M.R. was arrested and charged with six felony counts of Manufacturing Cannabis and one count of misdemeanor possession. The charges were filed after M.R. was stopped with a U-Haul containing a large number of mature marijuana plants. M.R. had significant prior criminal history that was going to be used against him in this case to make his penalties more severe.  If convicted, our client was facing significant incarceration.  First, we asked for all of the discovery in the case.  When we received it, we noticed that it contained no drug test lab results.  The State needed this to prove that it had in fact seized plants from M.R. that contained cannabis.  We requested the evidence but never received it.  At a status conference, the State announced that it was ready to proceed to trial.  Knowing we had not yet received the evidence and the State could not prove its case, we set the matter for trial.  Just prior to the trial, Florida’s new hemp law went into effect which legalizes the possession and use of hemp, and thereby required law enforcement officers to prove, through lab analysis, the substance is cannabis and not hemp.  Based on the change in the law and the State’s lack of sufficient proof of a felony amount, we were able to negotiate the dismissal of all the felony charges and, in exchange, our client pleaded guilty to a misdemeanor marijuana possession charge with a withhold of adjudication and a small fine.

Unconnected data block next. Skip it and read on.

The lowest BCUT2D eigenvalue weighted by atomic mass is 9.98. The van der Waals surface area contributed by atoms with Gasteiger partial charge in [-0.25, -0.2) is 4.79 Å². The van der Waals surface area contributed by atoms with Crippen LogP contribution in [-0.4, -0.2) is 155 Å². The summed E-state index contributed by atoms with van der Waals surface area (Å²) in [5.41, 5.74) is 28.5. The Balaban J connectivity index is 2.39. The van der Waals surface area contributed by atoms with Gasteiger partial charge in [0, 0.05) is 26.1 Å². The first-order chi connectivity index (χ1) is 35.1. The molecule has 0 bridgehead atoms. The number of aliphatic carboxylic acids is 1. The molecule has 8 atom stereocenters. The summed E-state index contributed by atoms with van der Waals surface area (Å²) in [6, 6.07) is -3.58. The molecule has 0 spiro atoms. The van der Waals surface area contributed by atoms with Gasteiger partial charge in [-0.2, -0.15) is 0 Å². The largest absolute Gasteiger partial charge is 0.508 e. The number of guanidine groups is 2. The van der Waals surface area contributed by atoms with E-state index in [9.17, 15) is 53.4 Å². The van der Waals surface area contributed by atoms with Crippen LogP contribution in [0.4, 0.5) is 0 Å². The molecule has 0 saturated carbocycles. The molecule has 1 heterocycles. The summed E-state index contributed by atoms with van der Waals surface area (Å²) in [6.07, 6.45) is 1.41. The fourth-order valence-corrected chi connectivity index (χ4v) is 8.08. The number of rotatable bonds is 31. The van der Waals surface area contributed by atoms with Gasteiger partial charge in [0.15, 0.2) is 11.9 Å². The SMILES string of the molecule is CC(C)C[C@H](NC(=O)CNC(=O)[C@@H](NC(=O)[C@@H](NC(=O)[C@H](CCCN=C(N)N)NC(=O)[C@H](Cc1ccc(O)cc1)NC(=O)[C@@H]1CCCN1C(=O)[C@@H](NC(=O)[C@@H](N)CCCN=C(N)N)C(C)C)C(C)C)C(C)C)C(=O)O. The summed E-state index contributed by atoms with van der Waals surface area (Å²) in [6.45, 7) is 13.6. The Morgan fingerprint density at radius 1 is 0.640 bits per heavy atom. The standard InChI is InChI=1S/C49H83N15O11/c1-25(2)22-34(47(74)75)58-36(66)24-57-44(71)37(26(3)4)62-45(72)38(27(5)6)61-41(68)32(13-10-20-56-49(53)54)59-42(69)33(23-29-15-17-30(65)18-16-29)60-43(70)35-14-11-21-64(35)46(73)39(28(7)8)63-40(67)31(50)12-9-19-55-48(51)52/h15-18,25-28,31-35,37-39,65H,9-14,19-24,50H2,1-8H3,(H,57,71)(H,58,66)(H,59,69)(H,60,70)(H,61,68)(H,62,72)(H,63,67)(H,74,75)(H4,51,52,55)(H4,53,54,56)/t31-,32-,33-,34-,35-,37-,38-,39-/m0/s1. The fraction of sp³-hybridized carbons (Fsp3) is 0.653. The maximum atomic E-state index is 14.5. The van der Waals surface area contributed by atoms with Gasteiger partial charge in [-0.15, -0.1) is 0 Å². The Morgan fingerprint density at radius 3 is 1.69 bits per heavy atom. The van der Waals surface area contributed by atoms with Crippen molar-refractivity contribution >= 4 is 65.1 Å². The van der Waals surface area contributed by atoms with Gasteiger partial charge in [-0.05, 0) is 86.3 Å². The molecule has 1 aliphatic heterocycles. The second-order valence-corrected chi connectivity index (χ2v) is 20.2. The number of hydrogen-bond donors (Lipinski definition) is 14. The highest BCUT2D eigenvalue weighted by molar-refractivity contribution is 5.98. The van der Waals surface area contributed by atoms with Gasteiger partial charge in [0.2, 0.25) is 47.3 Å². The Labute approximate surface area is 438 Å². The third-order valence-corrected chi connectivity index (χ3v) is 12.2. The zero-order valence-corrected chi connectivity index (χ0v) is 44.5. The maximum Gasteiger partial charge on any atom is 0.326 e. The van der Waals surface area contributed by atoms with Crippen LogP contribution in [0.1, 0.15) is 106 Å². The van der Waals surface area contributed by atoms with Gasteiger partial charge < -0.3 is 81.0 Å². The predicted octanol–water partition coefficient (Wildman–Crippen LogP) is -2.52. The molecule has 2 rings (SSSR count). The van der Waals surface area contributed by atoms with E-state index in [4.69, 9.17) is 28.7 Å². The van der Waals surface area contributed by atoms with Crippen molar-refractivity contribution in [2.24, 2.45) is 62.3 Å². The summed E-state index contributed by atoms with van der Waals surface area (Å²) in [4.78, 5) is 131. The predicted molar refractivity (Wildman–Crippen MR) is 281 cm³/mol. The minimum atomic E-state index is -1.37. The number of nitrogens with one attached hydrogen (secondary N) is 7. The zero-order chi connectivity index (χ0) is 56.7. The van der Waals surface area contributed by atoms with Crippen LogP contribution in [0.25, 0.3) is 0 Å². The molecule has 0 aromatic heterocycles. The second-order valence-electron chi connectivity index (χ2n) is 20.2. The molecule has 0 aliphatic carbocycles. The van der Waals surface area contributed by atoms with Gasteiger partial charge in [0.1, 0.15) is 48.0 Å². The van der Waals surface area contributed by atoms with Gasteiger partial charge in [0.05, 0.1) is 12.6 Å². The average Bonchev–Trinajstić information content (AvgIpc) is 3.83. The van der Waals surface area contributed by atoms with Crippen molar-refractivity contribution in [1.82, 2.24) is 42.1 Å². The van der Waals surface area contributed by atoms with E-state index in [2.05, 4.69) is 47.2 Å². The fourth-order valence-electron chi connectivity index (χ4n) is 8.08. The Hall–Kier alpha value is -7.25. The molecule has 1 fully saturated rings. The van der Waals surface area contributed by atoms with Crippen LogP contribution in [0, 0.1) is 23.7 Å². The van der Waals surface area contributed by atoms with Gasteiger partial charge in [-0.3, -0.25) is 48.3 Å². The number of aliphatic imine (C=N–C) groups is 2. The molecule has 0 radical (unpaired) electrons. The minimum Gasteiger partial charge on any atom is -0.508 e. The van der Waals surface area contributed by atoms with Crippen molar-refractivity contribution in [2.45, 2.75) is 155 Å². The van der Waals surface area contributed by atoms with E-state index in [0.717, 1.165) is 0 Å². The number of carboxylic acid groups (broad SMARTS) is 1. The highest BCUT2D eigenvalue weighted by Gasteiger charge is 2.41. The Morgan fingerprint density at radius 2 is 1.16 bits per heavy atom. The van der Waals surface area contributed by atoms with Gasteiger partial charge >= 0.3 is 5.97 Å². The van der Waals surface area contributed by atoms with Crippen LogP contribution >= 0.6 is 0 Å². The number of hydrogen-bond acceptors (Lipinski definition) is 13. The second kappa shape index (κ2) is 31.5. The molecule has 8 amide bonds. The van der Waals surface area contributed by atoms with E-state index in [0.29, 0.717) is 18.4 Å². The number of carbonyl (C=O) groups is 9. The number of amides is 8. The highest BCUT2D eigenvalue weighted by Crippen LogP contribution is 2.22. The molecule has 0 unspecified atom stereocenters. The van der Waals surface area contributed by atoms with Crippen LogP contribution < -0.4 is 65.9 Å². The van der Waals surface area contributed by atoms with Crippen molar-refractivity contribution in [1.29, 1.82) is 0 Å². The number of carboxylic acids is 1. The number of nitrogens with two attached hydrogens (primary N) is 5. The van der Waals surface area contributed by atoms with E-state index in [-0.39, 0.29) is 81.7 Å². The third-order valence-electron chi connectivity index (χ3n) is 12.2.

Federal Assault of Customs Agent - Probation

United States v. F.M

F.M., a passenger who arrived in South Florida aboard a cruise ship, was arrested after engaging in a physical altercation with a Customs Border Protection Officer at the Port of Miami.  It was alleged that F.M. became belligerent with an officer and then pushed, struck, and bit the officer during a struggle.  F.M. also had a history of the same type of behavior and also some troubling criminal history.  First, we had F.M. start an anger management counseling program immediately after his arrest and release.  We were then able to obtain information about F.M. as well as some records.  F.M. suffered from mental health issues and is dependent on medication.  At the time of his arrest, he had been without his medication for over a week on a cruise.  F.M. also had a traumatic past.  Because all of these factors, we were able to negotiate an agreement that called for dismissing the felony charge in exchange for a guilty plea to a misdemeanor which at a minimum, would essentially cap any potential jail sentence tos 1 year. We nevertheless prepared a comprehensive sentencing memorandum. At sentencing, however, the judge began by explaining to the parties that she felt a sentence of incarceration was appropriate given F.M.’s past history for the same behavior. Nevertheless, after explaining our client’s history and presenting evidence in mitigation, the judge was convinced that a sentence of incarceration was unnecessary. She ultimately, in fact, agreed with us and sentenced F.M. to home confinement followed by probation.